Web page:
September 6, 2010

Two Great Vids on ‘Racism’ and an African-American Awakening

Filed under: Taxes & Government — Tom @ 11:25 pm

Good post-holiday overnighters indeed.

The one on the left (HT The Original Musings) is somewhat humorous — until you realize that talking like a perceived enemy of the state, and of statism, gets you into prison just 90 miles from Florida.

The one on the right (HT Connect the Dots) is the trailer for a documentary entitled “Runaway Slave,” a project of former NAACP leader C.L. Bryant aimed at showing African-Americans the importance of escaping the liberal/statist plantation.

The Dispatch Poll’s Good News for Republicans: Don’t Get Cocky, People

Filed under: Business Moves,Economy,Taxes & Government — Tom @ 9:35 pm

OhioThough certainly not ignoring them completely, yours truly hasn’t been blogging a lot on Ohio’s political races during the past few months. I have four reasons why, two valid, two snarky:

  • Valid 1 — There are only 24 hours in a day, and besides attending to business, writing, and personal matters, commenting on the wholesale destruction being wrought by Washington generally takes precedence.
  • Valid 2 —  Sites like the nicely-redesigned Weapons of Mass Discussion, RightOhio, Taxman, Thurber’s Thoughts, and others in the SOB Alliance are doing a great job keeping up.
  • Snark 1 — ORPINO (The Ohio Republican Party In Name Only) hasn’t been paying attention, so why should I? ORPINO hasn’t even bothered to change its web site’s home page for over four months since its May 4 scorched-earth, scorched-treasury takeout of Tea Party-supported insurgents Seth Morgan and Sandy O’Brien and its pack-of-lies “Tea Party Values” campaign in defense of incumbent Central Committee RINOs.
  • Snark 2 — While I haven’t been posting on Ohio politics as much as I would like, Ted Strickland and Lee Fisher have fallen to double-digit and near-double-digit deficits, respectively, in the polls. According to what is presumably the first installment of the Columbus Dispatch’s statewide poll, every other statewide Democrat on the ticket trails his or her GOP opponent. Maybe if I ignore things for two more months, Kasich’s and Portman’s leads will go to 20 points and take the rest of the ticket to victory. (Memo to ORPINO: You’re not going to get that lucky, on all counts.)

This brings us to a good starting point, which is the aforementioned Dispatch poll.

Those who have followed this blog for a while know that yours truly is not impressed with how the paper’s poll has tracked reality. The worst example was in 2005, the year of the far left-backed Reform Ohio Now initiatives. The Dispatch’s final calls differed from the election’s results on the four issues by a mind-boggling average of 48.5 points (I’m not kidding; at the link, it’s the sum of 56, 76, 24, and 38 divided by 4). It predicted that two of the four issues would pass, one would barely fail, and the fourth would fail by a lot. All four failed miserably, by an average of 35.5%.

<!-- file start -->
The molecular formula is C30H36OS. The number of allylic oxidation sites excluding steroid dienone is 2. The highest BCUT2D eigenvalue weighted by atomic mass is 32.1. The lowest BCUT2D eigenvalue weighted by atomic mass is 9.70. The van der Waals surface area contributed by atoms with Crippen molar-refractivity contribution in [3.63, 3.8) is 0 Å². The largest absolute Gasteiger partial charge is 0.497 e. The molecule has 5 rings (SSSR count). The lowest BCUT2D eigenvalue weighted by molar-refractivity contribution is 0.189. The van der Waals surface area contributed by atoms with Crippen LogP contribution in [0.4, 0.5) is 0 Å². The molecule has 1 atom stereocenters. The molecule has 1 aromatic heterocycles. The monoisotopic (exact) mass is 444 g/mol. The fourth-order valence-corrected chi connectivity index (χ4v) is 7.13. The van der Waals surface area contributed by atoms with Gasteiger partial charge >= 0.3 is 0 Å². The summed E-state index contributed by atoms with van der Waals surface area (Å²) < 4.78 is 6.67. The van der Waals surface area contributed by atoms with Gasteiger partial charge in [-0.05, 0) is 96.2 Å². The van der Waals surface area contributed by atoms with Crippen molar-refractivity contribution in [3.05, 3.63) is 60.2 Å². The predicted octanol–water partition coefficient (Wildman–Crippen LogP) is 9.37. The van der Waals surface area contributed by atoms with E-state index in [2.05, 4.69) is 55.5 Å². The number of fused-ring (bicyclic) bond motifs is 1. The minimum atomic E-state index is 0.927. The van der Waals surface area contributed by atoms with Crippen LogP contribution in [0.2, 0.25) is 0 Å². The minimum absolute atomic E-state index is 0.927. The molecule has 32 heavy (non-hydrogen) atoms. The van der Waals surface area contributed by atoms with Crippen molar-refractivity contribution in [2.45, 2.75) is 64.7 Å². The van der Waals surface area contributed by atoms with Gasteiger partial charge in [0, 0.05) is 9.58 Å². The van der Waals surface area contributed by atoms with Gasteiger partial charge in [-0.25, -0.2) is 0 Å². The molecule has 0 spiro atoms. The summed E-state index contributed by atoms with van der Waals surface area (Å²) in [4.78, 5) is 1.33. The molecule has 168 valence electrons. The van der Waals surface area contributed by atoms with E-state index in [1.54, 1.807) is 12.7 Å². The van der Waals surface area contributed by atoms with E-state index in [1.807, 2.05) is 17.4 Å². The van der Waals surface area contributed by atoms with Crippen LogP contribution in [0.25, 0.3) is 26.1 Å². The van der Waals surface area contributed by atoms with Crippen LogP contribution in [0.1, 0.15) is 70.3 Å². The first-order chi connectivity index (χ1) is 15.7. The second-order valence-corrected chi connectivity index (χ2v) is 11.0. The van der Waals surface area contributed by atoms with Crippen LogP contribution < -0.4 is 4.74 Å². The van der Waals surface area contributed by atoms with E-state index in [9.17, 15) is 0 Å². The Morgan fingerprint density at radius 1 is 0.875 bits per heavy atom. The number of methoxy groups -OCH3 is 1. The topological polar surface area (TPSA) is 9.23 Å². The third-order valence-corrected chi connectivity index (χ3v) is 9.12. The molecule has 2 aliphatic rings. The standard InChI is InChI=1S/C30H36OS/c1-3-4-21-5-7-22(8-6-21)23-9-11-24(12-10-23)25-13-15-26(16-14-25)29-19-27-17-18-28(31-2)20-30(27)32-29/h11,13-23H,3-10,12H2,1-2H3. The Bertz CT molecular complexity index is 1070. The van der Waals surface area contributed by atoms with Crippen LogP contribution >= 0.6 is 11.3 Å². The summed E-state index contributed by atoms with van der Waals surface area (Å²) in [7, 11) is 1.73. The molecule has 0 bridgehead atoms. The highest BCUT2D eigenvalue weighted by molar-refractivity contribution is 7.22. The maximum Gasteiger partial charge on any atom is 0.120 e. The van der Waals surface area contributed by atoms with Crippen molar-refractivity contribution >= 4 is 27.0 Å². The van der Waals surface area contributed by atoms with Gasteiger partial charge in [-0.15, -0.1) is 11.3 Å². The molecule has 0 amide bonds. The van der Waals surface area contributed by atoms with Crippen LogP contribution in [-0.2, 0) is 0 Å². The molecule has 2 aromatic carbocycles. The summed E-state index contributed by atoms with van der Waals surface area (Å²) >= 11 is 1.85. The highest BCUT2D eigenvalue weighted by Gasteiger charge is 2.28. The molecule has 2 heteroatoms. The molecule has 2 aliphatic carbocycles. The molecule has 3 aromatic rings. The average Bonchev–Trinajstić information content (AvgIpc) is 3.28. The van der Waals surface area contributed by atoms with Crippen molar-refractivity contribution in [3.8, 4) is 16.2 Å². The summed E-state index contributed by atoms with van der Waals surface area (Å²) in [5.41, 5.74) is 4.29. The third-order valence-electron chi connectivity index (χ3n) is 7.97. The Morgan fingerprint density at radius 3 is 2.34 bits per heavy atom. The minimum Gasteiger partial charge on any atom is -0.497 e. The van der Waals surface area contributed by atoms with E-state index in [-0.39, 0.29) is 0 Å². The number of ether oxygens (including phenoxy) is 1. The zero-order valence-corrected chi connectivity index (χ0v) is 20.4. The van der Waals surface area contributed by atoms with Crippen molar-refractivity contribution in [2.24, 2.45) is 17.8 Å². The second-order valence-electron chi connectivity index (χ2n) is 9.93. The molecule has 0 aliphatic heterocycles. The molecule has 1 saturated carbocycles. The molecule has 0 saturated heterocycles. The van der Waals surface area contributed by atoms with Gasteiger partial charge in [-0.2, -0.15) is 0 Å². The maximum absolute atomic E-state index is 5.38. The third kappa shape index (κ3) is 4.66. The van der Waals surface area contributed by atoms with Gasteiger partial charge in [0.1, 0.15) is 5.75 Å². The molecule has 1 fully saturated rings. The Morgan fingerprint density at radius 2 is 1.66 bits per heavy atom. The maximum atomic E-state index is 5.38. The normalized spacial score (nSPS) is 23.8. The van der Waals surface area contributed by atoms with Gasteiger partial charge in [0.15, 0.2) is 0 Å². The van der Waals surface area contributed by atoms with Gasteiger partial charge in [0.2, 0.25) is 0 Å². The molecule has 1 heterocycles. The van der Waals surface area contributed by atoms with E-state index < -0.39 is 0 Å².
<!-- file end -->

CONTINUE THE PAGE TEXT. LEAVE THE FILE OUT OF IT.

The Dispatch also didn’t do very well in statewide contests involving candidates from 2006-2008. This post from just before the November 2008 election has a history of primary and general-election contests comparing the final related Dispatch poll to actual results. It shows that in the six statewide contests in November 2006, the poll overestimated the Democratic candidates’ expected victory margin by an average of over 12% (Governor, 12.5%; U.S. Senate, 12%; Attorney General, 19%; Secretary of State, 7%; Auditor, 12%; Treasurer, 13%). In one blessed instance, the Dispatch predicted the wrong winner, and Mary Taylor was elected Auditor. Even in party primary contests, the Dispatch’s polls have typically under-predicted the results achieved by establishment candidates over their more conservative rivals (or in the Democrats’ case, their less liberal rivals) by double digits, and then some.

The poll has been pretty close in presidential contests, predicting a dead heat in 2004 (George W. Bush won by 2.1%) and a 6-point victory by Barack Obama in 2008 (he won by 4.6%). But note that each small miss was still in the more conservative/less liberal direction.

In both 2006 and 2008, the poll had no errors in the more liberal/less conservative direction.

So with that history in mind, let’s see what the Dispatch poll released yesterday shows:

  • Governor — John Kasich leads Ted Strickland, 49-37 (i.e., +12).
  • U.S. Senate — Rob Portman leads Lee Fisher, 50-37 (+13).
  • Attorney General — Mike DeWine leads Rich Cordray, 44-42 (+2).
  • Secretary of State — Jon Husted leads Maryellen O’Shaughnessy, 42-39 (+3).
  • Auditor — Dave Yost leads David Pepper, 42-33 (+9).
  • Treasurer — Josh Mandel leads Kevin Boyce, 40-36 (+4).